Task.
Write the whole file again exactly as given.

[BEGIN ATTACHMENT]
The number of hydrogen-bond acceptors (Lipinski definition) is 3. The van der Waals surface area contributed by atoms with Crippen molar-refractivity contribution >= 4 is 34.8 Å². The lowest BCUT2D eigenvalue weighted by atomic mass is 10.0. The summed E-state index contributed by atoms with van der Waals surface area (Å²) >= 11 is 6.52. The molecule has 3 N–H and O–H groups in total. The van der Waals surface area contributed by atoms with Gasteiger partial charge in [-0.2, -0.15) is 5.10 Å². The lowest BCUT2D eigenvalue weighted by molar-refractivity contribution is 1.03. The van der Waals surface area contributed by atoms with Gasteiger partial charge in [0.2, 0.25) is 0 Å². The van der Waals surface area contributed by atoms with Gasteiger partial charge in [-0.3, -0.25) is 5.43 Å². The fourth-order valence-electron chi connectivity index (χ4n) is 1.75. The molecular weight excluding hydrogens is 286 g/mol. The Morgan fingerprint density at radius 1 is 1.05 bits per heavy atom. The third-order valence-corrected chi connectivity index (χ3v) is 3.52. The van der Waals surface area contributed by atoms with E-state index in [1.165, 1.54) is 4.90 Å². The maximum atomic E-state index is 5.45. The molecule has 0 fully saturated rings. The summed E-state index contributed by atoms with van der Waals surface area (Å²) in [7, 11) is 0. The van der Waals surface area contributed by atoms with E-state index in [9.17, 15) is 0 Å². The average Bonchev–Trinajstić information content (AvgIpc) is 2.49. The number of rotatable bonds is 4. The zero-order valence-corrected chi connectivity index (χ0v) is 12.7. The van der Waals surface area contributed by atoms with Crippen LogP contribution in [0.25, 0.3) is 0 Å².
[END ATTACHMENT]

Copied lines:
The number of hydrogen-bond acceptors (Lipinski definition) is 3. The van der Waals surface area contributed by atoms with Crippen molar-refractivity contribution >= 4 is 34.8 Å². The lowest BCUT2D eigenvalue weighted by atomic mass is 10.0. The summed E-state index contributed by atoms with van der Waals surface area (Å²) >= 11 is 6.52. The molecule has 3 N–H and O–H groups in total. The van der Waals surface area contributed by atoms with Gasteiger partial charge in [-0.2, -0.15) is 5.10 Å². The lowest BCUT2D eigenvalue weighted by molar-refractivity contribution is 1.03. The van der Waals surface area contributed by atoms with Gasteiger partial charge in [0.2, 0.25) is 0 Å². The van der Waals surface area contributed by atoms with Gasteiger partial charge in [-0.3, -0.25) is 5.43 Å². The fourth-order valence-electron chi connectivity index (χ4n) is 1.75. The molecular weight excluding hydrogens is 286 g/mol. The Morgan fingerprint density at radius 1 is 1.05 bits per heavy atom. The third-order valence-corrected chi connectivity index (χ3v) is 3.52. The van der Waals surface area contributed by atoms with E-state index in [1.165, 1.54) is 4.90 Å². The maximum atomic E-state index is 5.45. The molecule has 0 fully saturated rings. The summed E-state index contributed by atoms with van der Waals surface area (Å²) in [7, 11) is 0. The van der Waals surface area contributed by atoms with E-state index in [9.17, 15) is 0 Å². The average Bonchev–Trinajstić information content (AvgIpc) is 2.49. The number of rotatable bonds is 4. The zero-order valence-corrected chi connectivity index (χ0v) is 12.7. The van der Waals surface area contributed by atoms with Crippen LogP contribution in [0.25, 0.3) is 0 Å².